Membrane-bound states of α-lactalbumin: Implications for the protein stability and conformation

Authors

  • Kevin M. Cawthern,

    1. Department of Chemistry, The Ohio State University, Columbus, Ohio, 43210
    Current affiliation:
    1. Department of Biochemistry, University of Vermont College of Medicine, Burlington, Vermont 05405
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  • Eugene Permyakov,

    1. Department of Chemistry, The Ohio State University, Columbus, Ohio, 43210
    2. The Institute of Biological Instrumentation, Russian Academy of Sciences, Pushchino, Moscow region, 142292, Russia
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  • Lawrence J. Berliner

    Corresponding author
    1. Department of Chemistry, The Ohio State University, Columbus, Ohio, 43210
    • Lawrence J. Berliner, Department of Chemistry, The Ohio State University, 120 West 18th Avenue, Columbus, Ohio, 43210
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Abstract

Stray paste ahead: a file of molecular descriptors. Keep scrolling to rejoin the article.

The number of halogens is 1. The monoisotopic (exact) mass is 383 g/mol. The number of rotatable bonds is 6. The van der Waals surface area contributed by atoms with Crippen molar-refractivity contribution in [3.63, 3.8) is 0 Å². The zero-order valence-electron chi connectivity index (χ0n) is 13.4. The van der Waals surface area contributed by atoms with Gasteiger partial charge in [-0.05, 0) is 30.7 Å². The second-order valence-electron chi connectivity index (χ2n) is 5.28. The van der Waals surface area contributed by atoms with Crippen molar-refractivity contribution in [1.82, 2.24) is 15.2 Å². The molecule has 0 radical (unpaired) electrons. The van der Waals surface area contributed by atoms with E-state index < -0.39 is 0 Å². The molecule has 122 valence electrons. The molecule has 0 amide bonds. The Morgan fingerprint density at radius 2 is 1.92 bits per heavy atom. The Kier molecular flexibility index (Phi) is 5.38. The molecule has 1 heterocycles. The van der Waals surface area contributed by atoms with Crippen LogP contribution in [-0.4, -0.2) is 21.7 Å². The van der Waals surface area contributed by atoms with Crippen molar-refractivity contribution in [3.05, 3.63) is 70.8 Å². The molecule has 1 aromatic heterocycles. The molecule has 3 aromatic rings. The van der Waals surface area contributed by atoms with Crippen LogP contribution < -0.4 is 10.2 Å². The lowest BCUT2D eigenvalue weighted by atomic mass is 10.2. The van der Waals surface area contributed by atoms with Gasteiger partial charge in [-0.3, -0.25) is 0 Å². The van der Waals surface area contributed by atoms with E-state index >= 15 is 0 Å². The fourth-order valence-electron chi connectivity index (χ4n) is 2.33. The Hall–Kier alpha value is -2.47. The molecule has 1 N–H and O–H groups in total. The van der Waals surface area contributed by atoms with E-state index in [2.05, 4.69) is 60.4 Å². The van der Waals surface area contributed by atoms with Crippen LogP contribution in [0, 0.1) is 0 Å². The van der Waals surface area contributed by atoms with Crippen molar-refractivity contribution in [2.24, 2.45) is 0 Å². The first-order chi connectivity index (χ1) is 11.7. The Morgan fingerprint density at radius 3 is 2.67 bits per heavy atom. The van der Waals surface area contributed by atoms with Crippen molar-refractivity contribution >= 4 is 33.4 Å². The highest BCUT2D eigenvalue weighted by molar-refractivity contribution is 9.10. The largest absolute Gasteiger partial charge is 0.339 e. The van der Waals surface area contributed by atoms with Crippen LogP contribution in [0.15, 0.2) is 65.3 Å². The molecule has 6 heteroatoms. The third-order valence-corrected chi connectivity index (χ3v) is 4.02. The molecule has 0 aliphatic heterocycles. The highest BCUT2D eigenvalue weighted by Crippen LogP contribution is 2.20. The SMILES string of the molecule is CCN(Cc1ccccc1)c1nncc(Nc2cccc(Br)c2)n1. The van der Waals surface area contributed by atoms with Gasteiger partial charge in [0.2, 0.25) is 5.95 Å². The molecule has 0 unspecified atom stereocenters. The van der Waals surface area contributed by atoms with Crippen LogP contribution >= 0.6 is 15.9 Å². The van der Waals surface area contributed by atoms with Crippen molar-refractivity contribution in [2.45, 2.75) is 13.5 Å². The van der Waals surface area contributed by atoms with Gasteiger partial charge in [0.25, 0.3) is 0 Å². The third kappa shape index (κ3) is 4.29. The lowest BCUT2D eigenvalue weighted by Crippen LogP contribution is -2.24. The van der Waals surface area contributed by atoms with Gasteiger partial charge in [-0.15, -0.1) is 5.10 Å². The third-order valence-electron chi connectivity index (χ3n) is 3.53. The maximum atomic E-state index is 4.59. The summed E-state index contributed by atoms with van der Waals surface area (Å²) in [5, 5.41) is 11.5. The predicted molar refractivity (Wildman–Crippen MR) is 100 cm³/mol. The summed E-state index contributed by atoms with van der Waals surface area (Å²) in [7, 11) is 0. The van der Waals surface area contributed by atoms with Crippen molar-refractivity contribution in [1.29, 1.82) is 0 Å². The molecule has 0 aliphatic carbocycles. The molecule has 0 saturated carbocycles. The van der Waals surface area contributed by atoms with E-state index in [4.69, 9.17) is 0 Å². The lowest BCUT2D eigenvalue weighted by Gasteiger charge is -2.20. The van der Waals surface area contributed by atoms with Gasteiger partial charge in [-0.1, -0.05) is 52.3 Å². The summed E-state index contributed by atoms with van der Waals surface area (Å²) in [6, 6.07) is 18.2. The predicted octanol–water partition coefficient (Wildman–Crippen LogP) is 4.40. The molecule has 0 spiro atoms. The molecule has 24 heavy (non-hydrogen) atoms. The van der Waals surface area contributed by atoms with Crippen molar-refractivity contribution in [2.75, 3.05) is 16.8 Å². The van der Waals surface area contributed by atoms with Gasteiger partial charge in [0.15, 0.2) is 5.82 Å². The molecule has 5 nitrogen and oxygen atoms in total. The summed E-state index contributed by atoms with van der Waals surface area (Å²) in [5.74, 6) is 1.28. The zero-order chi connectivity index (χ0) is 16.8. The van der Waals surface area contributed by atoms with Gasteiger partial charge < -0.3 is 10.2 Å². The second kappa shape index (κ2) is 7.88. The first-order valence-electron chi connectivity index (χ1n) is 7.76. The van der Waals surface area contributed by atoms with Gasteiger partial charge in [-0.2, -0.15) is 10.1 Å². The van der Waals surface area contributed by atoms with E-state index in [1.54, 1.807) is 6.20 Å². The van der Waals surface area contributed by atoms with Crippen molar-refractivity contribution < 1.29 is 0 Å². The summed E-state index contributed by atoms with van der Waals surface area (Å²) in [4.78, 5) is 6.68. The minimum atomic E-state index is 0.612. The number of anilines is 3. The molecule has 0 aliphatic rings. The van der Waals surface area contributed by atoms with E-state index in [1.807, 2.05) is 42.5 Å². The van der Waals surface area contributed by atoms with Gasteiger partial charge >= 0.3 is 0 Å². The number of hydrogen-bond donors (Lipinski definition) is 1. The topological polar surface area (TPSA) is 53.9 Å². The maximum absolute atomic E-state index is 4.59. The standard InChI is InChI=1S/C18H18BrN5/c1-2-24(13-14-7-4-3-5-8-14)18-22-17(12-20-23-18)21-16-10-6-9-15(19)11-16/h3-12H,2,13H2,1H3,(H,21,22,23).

α-Lactalbumin (α-LA) associates with dimyristoylphosphatidylcholine (DMPC) or egg lecithin (EPC) liposomes. Thermal denaturation of isolated DMPC or EPC α-LA complexes was dependent on the metal bound state of the protein. The intrinsic fluorescence of thermally denatured DMPC-α-LA was sensitive to two thermal transitions: the Tc of the lipid vesicles, and the denaturation of the protein. Quenching experiments suggested that tryptophan accessibility increased upon protein-DMPC association, in contrast with earlier suggestions that the limited emission red shift upon association with the liposome was due to partial insertion of tryptophan into the apolar phase of the bilayer (Hanssens I et al., 1985, Biochim Biophys Acta 817:154-166). On the other hand, above the protein transition (70 °C), the spectral blue shifts and reduced accessibility to quencher suggested that tryptophan interacts significantly with the apolar phase of either DMPC and EPC. At pH 2, where the protein inserts into the bilayer rapidly, the isolated DMPC-α-LA complex showed a distinct fluorescence thermal transition between 40 and 60 °C, consistent with a partially inserted form that possesses some degree of tertiary structure and unfolds cooperatively. This result is significant in light of earlier findings of increased helicity for the acid form, i.e., molten globule state of the protein (Hanssens I et al., 1985, Biochim Biophys Acta 817:154-166). These results suggest a model where a limited expansion of conformation occurs upon association with the membrane at neutral pH and physiological temperatures, with a concomitant increase in the exposure of tryptophan to external quenchers; i.e., the current data do not support a model where an apolar, tryptophan-containing surface is covered by the lipid phase of the bilayer.

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